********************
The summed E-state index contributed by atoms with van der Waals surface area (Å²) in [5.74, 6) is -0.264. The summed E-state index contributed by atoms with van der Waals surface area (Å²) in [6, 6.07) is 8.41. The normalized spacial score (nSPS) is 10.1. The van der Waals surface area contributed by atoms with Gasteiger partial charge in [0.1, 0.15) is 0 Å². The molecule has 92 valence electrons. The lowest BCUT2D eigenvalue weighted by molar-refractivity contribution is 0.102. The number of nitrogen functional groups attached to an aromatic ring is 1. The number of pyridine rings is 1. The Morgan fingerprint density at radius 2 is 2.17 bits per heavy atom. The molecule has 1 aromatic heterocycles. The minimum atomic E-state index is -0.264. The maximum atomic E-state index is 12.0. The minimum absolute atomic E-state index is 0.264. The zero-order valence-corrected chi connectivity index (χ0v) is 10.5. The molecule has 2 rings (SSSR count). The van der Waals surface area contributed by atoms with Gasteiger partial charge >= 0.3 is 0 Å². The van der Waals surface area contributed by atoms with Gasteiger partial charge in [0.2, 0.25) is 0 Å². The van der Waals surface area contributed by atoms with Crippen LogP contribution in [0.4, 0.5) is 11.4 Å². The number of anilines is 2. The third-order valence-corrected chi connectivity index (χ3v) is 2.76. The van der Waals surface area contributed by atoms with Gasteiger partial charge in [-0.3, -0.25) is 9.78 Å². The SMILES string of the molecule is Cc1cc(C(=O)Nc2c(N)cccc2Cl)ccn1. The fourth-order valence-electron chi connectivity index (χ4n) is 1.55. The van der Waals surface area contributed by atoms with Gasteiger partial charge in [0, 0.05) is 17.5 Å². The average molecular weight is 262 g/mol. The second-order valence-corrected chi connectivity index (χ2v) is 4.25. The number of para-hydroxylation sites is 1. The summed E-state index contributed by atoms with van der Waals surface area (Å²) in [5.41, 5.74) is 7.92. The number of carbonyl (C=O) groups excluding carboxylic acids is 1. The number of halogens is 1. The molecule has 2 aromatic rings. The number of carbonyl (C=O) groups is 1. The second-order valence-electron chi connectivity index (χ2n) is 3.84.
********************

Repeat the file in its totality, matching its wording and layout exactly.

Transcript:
The summed E-state index contributed by atoms with van der Waals surface area (Å²) in [5.74, 6) is -0.264. The summed E-state index contributed by atoms with van der Waals surface area (Å²) in [6, 6.07) is 8.41. The normalized spacial score (nSPS) is 10.1. The van der Waals surface area contributed by atoms with Gasteiger partial charge in [0.1, 0.15) is 0 Å². The molecule has 92 valence electrons. The lowest BCUT2D eigenvalue weighted by molar-refractivity contribution is 0.102. The number of nitrogen functional groups attached to an aromatic ring is 1. The number of pyridine rings is 1. The Morgan fingerprint density at radius 2 is 2.17 bits per heavy atom. The molecule has 1 aromatic heterocycles. The minimum atomic E-state index is -0.264. The maximum atomic E-state index is 12.0. The minimum absolute atomic E-state index is 0.264. The zero-order valence-corrected chi connectivity index (χ0v) is 10.5. The molecule has 2 rings (SSSR count). The van der Waals surface area contributed by atoms with Gasteiger partial charge >= 0.3 is 0 Å². The van der Waals surface area contributed by atoms with Gasteiger partial charge in [0.2, 0.25) is 0 Å². The van der Waals surface area contributed by atoms with Crippen LogP contribution in [0.4, 0.5) is 11.4 Å². The number of anilines is 2. The third-order valence-corrected chi connectivity index (χ3v) is 2.76. The van der Waals surface area contributed by atoms with Gasteiger partial charge in [-0.3, -0.25) is 9.78 Å². The SMILES string of the molecule is Cc1cc(C(=O)Nc2c(N)cccc2Cl)ccn1. The fourth-order valence-electron chi connectivity index (χ4n) is 1.55. The van der Waals surface area contributed by atoms with Gasteiger partial charge in [0, 0.05) is 17.5 Å². The average molecular weight is 262 g/mol. The second-order valence-corrected chi connectivity index (χ2v) is 4.25. The number of para-hydroxylation sites is 1. The summed E-state index contributed by atoms with van der Waals surface area (Å²) in [5.41, 5.74) is 7.92. The number of carbonyl (C=O) groups excluding carboxylic acids is 1. The number of halogens is 1. The molecule has 2 aromatic rings. The number of carbonyl (C=O) groups is 1. The second-order valence-electron chi connectivity index (χ2n) is 3.84.